“Such as in the case of fracking, they’re pushing the myth that it will give jobs, that it’s a clean energy, and when you see today the facts, the science, the health data that’s there, it absolutely needs to be stopped in the names of the people and for future generations,” she told NCR.

The perspective draws from the sisters’ experiences with people they work with worldwide who have seen the impacts of fracking on their land and lives.

Mercy Sr. Bridget Crisp of New Zealand said her community’s concern with fracking and the whole extractive industry ties to concern for island people in the South Pacific.

“You’ve got Tuvalu, you’ve got Kiribati, you’ve got a number of islands who in 50 years, their whole culture could be under water,” she said.
Your writer must confess this last assertion elicited a “Wait? What?” moment. I assume Sr. Crisp was attempting to make the case that continued use of cheap and plentiful fossil fuels results in higher concentrations of carbon-dioxide and methane – two greenhouse gases – in the atmosphere, which – the theory goes – increases the Earth’s temperatures, melts polar ice and causes sea levels to rise. That would be a discussion on science.

Srs. Crisp and O’Connor, however, abjure a scientific discussion in order to demagogue the issue with passionate appeals to the emotions of their audience. The women forego consideration of the moral case for fossil fuels (to borrow a phrase from the title of Alex Epstein’s wonderful book), which actually make the world a better place, especially for the poor (as noted here and here). That’s sanctimony rather than science.

Paul Driessan

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Fraser Institute/MEI Publication: Couillard government’s spending under control, but the tax burden remains excessive Montreal, February 4, 2016 – A ranking comparing the relative fiscal and budgetary performance of the provincial premiers puts the current Quebec government in second place among its peers.

In Analysis, Research by Michael Rae

Montreal, February 4, 2016 – A ranking comparing the relative fiscal and budgetary performance of the provincial premiers puts the current Quebec government in second place among its peers. This ranking measures government spending, corporate and individual taxes, and deficits and debt. With an overall score of 78.2 out of 100, the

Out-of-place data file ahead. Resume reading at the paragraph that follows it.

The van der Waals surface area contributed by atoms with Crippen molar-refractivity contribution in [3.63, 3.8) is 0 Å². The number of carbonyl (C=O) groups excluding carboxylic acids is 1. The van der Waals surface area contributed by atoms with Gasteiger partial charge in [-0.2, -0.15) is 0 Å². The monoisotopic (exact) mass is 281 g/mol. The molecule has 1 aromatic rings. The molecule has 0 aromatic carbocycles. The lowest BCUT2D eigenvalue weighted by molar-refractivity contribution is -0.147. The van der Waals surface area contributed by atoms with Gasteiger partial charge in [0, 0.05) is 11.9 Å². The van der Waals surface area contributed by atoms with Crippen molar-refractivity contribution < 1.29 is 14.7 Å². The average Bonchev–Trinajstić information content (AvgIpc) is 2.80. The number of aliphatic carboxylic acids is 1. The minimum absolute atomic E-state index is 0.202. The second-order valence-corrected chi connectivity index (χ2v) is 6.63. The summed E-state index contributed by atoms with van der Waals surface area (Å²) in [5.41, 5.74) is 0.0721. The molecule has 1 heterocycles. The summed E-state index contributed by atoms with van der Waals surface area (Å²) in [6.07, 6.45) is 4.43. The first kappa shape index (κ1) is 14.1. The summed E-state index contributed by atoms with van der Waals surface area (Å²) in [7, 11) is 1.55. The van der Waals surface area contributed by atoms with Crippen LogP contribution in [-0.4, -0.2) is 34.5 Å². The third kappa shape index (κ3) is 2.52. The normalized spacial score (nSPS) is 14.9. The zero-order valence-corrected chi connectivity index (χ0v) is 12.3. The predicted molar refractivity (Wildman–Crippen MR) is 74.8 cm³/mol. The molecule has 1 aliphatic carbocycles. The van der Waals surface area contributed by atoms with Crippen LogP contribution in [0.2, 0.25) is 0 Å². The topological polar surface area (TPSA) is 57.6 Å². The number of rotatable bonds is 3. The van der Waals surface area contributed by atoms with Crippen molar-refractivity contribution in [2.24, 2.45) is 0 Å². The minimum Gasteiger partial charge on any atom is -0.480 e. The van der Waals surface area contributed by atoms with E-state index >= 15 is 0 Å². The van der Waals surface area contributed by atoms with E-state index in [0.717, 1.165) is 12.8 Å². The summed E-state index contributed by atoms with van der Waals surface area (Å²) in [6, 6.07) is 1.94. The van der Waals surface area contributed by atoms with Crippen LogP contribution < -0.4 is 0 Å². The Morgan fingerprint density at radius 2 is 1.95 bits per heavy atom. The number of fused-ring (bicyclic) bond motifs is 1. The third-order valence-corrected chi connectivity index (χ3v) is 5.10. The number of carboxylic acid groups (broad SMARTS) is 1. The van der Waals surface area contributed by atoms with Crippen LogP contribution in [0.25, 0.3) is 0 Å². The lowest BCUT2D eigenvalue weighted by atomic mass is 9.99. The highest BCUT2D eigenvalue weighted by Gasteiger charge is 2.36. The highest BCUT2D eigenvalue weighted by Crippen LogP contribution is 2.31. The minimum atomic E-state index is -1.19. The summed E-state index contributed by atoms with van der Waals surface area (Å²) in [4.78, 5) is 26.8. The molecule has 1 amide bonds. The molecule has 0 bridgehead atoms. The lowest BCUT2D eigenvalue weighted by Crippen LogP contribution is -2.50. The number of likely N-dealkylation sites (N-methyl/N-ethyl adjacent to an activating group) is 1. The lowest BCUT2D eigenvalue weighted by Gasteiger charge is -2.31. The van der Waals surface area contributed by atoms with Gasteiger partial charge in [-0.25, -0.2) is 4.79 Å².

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Canada must “step up” on peacekeeping training Unprepared for Peace?

In From Other Parts by Michael Rae

A new report, entitled Unprepared for Peace? The Decline of Canadian Peacekeeping Training (and What to Do About It), has just been released by the Rideau Institute and the Canadian Centre for Policy Alternatives.
Written by Walter Dorn, Professor at the Royal Military College, and Joshua Libben, doctoral candidate at the University of Ottawa, the study identifies the need to reinstate and update the many training programmes and exercises that have been cut over the last decade, in order to restore the Canadian Armed Forces’ readiness to participate in peace operations.
Military personnel are provided with less than a quarter of the training activities for UN peace operations that they were a decade ago. For the first time ever, Canada has a generation of soldiers with no experience in peacekeeping. Says Dorn,
The complexities of modern peace operations require in-depth training and education…. With UN peace operations at an all-time high, and Canada’s contribution at an all-time low, Canada is currently lagging far behind other nations in its readiness to support the United Nations and train for modern peacekeeping.
Read More at…/p>

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More useful role for Canada than air strikes says RI President

In From Other Parts by Michael Rae

The Prime Minister of Canada must live up to the promise he made during the election campaign, and which he included in the mandate letter to his Minister of Defence, and forthwith end Canadian air strikes in Iraq and Syria.